Back in the day…
I was 24 years old and in prime shape when I graduated the police academy. I was single, exercising 4 days a week and my metabolism could cope with the weekly California Burrito. Life was simple and physical maintenance was easy.
I was 32 years old, a veteran cop with a wife and a mortgage. My graveyard work routine included several cups of coffee and lunch at a local fast food joint. I was unaware of how my body was struggling to maintain itself. A poor diet coupled with half hearted exercise routine and an inconsistent sleeping pattern was weakening my body and mind.
Making a sound decision to change…
After two knee injuries and a sprinkling of elevated blood pressure, I knew that I could no longer sustain the graveyard lifestyle. While I enjoyed the camaraderie and action of the graveyard shift, I knew changes had to be made. Here’s what I did.
- I changed my environment. Shift work is expected in many law enforcement professions. Everyone does their time in the box. Working the graveyard shift became an unhealthy lifestyle and I needed to trade the darkness for the light. Once I moved to the day shift, I discovered that having a normal sleep schedule was a force multiplier in the battle for better health.
- I changed my fuel. No, not the fuel in my car, I’m talking about the fuel for my body. I made a simple choice to eat more lean meat and fish and cut back on my carbohydrates sources. Quality instead of quantity became a motto for grocery shopping. A “cheat day” also became part of my SOP because it gave me a limited opportunity to eat some of my favorite, not so healthy foods.
- I changed my attitude. In my 20s, the goal of working out was to get bigger. In my early 30s I looked at the long term benefits of exercise and “longevity” became a keyword in my exercise vocabulary. Today, my routines target functional strength and exercises that maintain a functional combat chassis.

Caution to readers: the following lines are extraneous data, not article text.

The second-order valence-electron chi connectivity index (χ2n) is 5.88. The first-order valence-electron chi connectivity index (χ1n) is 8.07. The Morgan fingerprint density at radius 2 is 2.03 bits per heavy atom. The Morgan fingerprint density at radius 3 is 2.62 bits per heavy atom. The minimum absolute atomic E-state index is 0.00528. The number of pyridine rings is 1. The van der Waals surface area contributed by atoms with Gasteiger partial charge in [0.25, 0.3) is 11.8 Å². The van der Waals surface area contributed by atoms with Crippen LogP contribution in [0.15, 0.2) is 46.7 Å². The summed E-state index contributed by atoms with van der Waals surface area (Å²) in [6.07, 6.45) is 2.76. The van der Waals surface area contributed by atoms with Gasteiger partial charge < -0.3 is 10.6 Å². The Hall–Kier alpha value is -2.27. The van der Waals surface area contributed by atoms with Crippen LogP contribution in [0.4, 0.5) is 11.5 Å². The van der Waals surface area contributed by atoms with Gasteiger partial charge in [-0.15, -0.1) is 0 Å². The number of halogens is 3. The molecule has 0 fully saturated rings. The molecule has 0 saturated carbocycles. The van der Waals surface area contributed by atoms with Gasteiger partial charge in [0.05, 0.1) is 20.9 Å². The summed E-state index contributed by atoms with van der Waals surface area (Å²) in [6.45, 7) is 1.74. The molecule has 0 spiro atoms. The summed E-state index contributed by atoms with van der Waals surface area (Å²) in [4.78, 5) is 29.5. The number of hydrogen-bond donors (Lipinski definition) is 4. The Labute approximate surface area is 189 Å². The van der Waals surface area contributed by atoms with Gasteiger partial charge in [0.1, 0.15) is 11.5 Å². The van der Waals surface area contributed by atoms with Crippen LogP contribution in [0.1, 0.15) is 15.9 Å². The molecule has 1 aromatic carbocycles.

If you are or were in a similar situation as mine, you know how hard it is to manage the trifecta of aging, shift work and change. We all know that choosing to change takes patience and fortitude, but even small changes can have a big affect on your life. Do it NOW!
Check out the following links to help you make positive changes…
One of my favorite exercises is the Kettlebell swing. You can add this to your existing workout routine or do it as a standalone exercise. I think the swing is a must for every martial arts practitioner.
“Be comfortable being uncomfortable.” Burpees is a dynamic and versatile exercise that not only targets almost every muscle in your body but also jump starts your metabolism. No need for a gym and you can do it anywhere!
Finally, I recommend Teri Tom’s book Martial Arts Nutrition A Precision Guide. Tom breaks down the science of nutrition and gives the reader insight into the nutritional needs of a martial artist.
Now go forth and make some positive changes and let us know your techniques for better physical and mental changes.
Featured image Photo credit: Ravages / Foter / CC BY-NC-SA